Tucked away in the extreme northeast corner of Washington, the Metaline Falls area holds a wealth of limestone, only some of which has been explored. Most of the current routes are on a multi-faced cliff called Washington Rock, which is across the Pend Oreille River from the small, eclectic town of Metaline Falls. A second, smaller area known as the Pend Oreille Village Crag is just north of town.
All of the 71 routes listed in a 2001 guidebook (Inland Northwest Rockclimbs, by Marty Bland) are bolted sport climbs. Although there are a handful of routes 5.10 and under, most of the climbs are in the 5.11a-5.13d range. Most climbs are single pitch, although there are some routes up to three pitches.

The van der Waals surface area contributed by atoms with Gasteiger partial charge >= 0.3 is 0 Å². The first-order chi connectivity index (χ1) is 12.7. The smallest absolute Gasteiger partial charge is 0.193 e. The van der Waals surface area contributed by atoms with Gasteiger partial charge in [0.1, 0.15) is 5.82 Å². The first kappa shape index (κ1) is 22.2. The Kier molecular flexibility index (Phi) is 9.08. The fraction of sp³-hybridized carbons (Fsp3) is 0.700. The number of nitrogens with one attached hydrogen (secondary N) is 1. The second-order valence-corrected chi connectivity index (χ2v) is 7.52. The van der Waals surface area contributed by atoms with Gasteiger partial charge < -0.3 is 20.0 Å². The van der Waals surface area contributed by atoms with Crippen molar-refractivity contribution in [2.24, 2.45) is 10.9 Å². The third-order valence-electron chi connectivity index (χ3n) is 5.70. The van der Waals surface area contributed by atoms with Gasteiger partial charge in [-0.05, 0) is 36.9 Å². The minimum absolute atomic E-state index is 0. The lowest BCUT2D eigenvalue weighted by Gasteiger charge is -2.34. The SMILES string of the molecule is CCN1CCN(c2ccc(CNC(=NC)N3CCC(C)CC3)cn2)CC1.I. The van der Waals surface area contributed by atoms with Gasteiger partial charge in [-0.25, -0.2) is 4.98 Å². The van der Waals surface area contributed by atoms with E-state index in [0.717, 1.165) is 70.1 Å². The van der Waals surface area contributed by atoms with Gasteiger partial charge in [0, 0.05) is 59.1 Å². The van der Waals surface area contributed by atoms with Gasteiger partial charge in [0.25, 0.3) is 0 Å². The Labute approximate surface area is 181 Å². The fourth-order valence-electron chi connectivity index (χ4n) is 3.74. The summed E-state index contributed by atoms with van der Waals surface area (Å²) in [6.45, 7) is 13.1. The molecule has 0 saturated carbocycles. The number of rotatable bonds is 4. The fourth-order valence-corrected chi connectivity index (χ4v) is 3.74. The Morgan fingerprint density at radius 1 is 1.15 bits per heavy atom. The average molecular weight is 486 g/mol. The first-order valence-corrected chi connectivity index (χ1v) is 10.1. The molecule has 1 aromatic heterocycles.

The first known route at Metaline Falls (Union Job, 5.11c) was put up by Conrad Anker, who was working in the area rigging power lines. Further development waited until 1997, when a group of Spokane climbers took interest in the area.
There haven’t been any apparent access issues to date. Because of the quiet nature of the area and the visibility of the cliffs to Metaline Falls, climbers are encouraged to keep a low profile at the cliffs, respect locals, and patronize area businesses.
A developed campground is 10 miles away at Sullivan Lake. There is undeveloped camping at the top of Washington Rock. There is also an interesting historic hotel in Metaline Falls.
No known access or environmental concerns.
The Pend Oreille Village Crags are reached by driving through a quiet neighborhood; please drive slowly.
Dave Stephens on a Metaline Falls 5.11.
Photo by Matt Kerns.